For a moment I waited. The hum of voices on the first floor of the library reassured me. I had missed a heartbeat just now, but after a moment of reconnecting with reality I finally crossed the lobby and walked up the stairs. And yet I felt like every step I took was echoed by a second, like I was walking with a friend at my side. I checked twice whether someone walked up the winding staircase right behind me, in my blind spot, so to speak, but there was no one.
Tuesday afternoon at the library. I like vacation as much as the next person, but there is something special about a school afternoon at the library. I like the idea that the library is a space solely dedicated to the transfer of knowledge from the pages of a book into a brain. I like the hushed atmosphere, people writing excerpts from gaping volumes, an old lady in woolen stockings inexplicably spending her days copying Anna Karenina in a beautiful script on fine stationary with the initials LNT, kids hanging out mostly with some kind of school assignment, procrastinating and talking in low voices with occasional shrieks.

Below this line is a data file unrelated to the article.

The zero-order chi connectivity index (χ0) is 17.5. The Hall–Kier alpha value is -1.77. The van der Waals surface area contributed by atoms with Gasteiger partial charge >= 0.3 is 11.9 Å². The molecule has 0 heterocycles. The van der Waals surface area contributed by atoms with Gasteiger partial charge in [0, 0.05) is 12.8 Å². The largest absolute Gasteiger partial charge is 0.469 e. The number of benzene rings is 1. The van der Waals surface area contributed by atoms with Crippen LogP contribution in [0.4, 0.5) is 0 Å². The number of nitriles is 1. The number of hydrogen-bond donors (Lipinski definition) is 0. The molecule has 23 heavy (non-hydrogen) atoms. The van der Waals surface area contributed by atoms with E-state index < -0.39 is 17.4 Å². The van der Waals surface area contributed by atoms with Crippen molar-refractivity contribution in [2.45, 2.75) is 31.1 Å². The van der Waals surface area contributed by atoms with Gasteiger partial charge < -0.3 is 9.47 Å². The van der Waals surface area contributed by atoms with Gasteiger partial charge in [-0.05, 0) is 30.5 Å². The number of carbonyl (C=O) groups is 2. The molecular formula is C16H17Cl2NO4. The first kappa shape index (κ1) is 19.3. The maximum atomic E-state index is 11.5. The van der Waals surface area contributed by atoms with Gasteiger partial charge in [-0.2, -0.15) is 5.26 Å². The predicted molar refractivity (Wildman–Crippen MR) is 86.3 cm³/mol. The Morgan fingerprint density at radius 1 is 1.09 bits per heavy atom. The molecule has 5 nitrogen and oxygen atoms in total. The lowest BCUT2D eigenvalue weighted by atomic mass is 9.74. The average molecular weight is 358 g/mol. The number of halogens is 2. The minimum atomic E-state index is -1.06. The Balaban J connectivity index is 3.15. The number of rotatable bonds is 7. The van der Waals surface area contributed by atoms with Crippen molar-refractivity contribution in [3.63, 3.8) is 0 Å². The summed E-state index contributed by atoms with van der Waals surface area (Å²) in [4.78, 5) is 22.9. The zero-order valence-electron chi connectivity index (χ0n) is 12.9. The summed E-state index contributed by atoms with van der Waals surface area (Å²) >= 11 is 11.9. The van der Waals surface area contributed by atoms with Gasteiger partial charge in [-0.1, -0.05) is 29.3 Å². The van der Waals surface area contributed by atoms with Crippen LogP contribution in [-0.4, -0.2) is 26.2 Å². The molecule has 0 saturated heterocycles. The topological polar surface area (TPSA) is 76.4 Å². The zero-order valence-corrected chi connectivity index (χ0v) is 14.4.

Towards the back shelves of the first floor there was a little niche with a chair I favored. It was right at the window behind a safe wall of three aisles of age old art books. Art was clearly not a favorite topic in Summerville and the volumes were mainly collecting dust, emitting this strange smell only library books acquire over time (and that makes you want not to read whatever it is that is hiding inside because the smell indicates that the contents of the book have expired since, are deceased and encased in their last dwelling, like a body in a sarcophagus.)